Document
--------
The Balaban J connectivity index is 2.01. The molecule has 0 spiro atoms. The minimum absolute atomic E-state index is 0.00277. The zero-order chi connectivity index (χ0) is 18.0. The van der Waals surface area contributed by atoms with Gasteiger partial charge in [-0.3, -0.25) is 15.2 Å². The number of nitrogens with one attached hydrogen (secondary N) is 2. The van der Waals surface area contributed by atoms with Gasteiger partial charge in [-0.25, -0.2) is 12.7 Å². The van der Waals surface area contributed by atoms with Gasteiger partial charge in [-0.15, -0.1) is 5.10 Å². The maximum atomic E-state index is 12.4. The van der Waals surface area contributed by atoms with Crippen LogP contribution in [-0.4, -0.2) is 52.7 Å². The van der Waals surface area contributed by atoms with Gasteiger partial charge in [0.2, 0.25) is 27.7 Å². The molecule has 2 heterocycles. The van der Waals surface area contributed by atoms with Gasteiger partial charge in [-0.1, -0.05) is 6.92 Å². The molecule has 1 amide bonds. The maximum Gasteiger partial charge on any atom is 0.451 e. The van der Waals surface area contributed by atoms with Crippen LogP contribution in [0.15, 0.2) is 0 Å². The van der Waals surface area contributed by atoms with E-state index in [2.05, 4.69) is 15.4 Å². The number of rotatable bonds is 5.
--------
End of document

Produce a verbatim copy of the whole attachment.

The Balaban J connectivity index is 2.01. The molecule has 0 spiro atoms. The minimum absolute atomic E-state index is 0.00277. The zero-order chi connectivity index (χ0) is 18.0. The van der Waals surface area contributed by atoms with Gasteiger partial charge in [-0.3, -0.25) is 15.2 Å². The number of nitrogens with one attached hydrogen (secondary N) is 2. The van der Waals surface area contributed by atoms with Gasteiger partial charge in [-0.25, -0.2) is 12.7 Å². The van der Waals surface area contributed by atoms with Gasteiger partial charge in [-0.15, -0.1) is 5.10 Å². The maximum atomic E-state index is 12.4. The van der Waals surface area contributed by atoms with Crippen LogP contribution in [-0.4, -0.2) is 52.7 Å². The van der Waals surface area contributed by atoms with Gasteiger partial charge in [0.2, 0.25) is 27.7 Å². The molecule has 2 heterocycles. The van der Waals surface area contributed by atoms with Gasteiger partial charge in [-0.1, -0.05) is 6.92 Å². The molecule has 1 amide bonds. The maximum Gasteiger partial charge on any atom is 0.451 e. The van der Waals surface area contributed by atoms with Crippen LogP contribution in [0.15, 0.2) is 0 Å². The van der Waals surface area contributed by atoms with E-state index in [2.05, 4.69) is 15.4 Å². The number of rotatable bonds is 5.